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Old 10-22-09, 10:58 PM   #1
Dkane
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Is a 21 speed adequate for touring?

I'm in the process of setting up a touring bike and I'm a bit confused on the gearing. Looking at the specs for many touring bikes I've noticed that 27 speed (3x9) is the norm. Does anyone tour on 3x7? Seems to me like 21 speeds is plenty but then again I've never toured so I'm not fully aware of what is needed. What kind of gearing range should I look for in a 3x7 if I wanted to tour?
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Old 10-22-09, 11:12 PM   #2
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The number of speeds isn't as important for touring as getting the right range. That'll depend partly on the cyclists' strength and preference for spinning vs. mashing and partly on the load being carried and the terrain. For a fully loaded bike in mountainous regions you're likely to want the lowest gear to be 1-to-1 or less, i.e. with the smallest chainring no larger than the biggest rear cog. My current touring bike is only 18 speeds (triple with a 6-speed freewheel), but the lowest gear is a 32-tooth cog and 30-tooth chainring, or 25 gear inches. The highest gear is a 13-tooth cog and 50-tooth ring for 104 gear inches. That gives me enough of a range to handle a pretty wide variety of terrain and the somewhat larger jumps between gears aren't as much of an issue for touring as they would be for racers.
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Old 10-23-09, 01:27 AM   #3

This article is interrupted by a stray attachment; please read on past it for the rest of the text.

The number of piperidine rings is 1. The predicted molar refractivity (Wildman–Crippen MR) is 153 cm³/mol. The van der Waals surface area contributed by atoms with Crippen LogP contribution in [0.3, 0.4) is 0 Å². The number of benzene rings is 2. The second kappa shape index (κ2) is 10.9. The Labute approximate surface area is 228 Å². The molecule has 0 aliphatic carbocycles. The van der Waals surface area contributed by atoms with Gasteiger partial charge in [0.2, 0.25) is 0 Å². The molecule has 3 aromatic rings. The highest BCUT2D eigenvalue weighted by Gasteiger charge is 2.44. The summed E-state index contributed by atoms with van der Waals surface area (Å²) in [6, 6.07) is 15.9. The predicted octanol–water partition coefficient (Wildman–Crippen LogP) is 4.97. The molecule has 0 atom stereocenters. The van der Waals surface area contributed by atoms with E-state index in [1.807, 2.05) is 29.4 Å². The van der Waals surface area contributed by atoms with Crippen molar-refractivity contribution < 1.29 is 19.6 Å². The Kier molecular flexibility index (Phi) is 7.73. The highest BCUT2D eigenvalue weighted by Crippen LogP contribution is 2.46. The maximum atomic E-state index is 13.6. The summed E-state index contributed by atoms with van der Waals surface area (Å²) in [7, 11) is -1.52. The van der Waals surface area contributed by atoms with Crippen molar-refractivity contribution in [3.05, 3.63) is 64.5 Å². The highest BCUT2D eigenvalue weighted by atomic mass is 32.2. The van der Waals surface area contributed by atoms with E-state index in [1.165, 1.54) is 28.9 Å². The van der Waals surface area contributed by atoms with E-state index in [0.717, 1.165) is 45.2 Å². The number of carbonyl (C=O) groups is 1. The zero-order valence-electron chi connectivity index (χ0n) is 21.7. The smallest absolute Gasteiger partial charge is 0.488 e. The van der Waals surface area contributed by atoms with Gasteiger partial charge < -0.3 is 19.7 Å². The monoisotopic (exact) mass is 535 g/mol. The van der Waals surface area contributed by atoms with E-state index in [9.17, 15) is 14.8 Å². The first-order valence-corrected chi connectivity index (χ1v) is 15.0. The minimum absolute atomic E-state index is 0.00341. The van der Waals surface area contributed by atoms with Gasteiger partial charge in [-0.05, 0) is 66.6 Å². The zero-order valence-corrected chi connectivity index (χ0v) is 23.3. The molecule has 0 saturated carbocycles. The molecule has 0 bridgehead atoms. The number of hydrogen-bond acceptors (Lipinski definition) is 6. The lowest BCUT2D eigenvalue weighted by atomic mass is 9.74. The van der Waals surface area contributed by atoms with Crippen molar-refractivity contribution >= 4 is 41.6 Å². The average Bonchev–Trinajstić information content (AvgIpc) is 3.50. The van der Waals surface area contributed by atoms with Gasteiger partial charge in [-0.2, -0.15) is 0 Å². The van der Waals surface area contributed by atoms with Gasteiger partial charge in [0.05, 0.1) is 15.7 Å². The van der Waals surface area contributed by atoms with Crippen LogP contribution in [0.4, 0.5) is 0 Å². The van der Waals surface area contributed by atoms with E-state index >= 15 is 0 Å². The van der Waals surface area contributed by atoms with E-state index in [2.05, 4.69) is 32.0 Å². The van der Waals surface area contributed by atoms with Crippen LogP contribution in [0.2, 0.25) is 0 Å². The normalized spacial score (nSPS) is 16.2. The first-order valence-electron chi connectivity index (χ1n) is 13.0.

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48/36/26 and a 32 rear cog is a common compromise between speed and climbing power for loaded touring. A 9 speed cassette allows for finer tuning of your pedaling speed.

The downside of 9 is more gears to transition.
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Old 10-23-09, 02:14 AM   #4
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It is all about having the right gearing range for the terrain you plan to ride and your abilities as a cyclist.

The 28/38/48 and 11-34 setup on my touring bike offers me a range of 22 to 117 gear inches and just running off the middle ring I have 29 to 92 gear inches which is sufficient range for almost anything.
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Old 10-23-09, 07:11 AM   #5
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Just make sure you have a large cog of at least 32 on the cassette and your gold.

It doesn't really matter how many gears you have in between.
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Old 10-23-09, 08:21 AM   #6
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I toured on a 10-speed in the 70's. I don't know how many teeth the gears had.

My first "real" tourer had 21 speeds and biopace chanrings. I put a 24-tooth granny on the front and it was almost perfect, however I could have used a wider range in the back.

My new tourer has 27 speeds with a 24-tooth granny and a 34-tooth big gear in back. It's enough.

Incidently, when I put together my "fast bike" I opted for 10 speeds in back. With 10 speeds, I couldn't really find any wide range cassettes. It makes me think that for touring, sticking with a 9-speed casssette makes more sense. Comments, gearheads out there? (My impressions are not always correct, and I appreciate when people inform me.)
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Old 10-23-09, 08:48 AM   #7
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I concur with others that the total number of gears is less important than the range of gears. My mid-1980s Miyata 1000 had 18 gears, and it was fine for everything, except long climbs. The problem was that I had biased the gearing toward the high end. I had set up the bicycle to more easily bomb down hills rather than climb them!

After participating on this online forum for the past six years, I have the impression that I am in the minority that believes in going as low as physically possible when selecting touring bicycle gearing. My lowest gear is currently 34/22, and I use it regularly. If I were starting again, I would choose 34/18 or 34/20.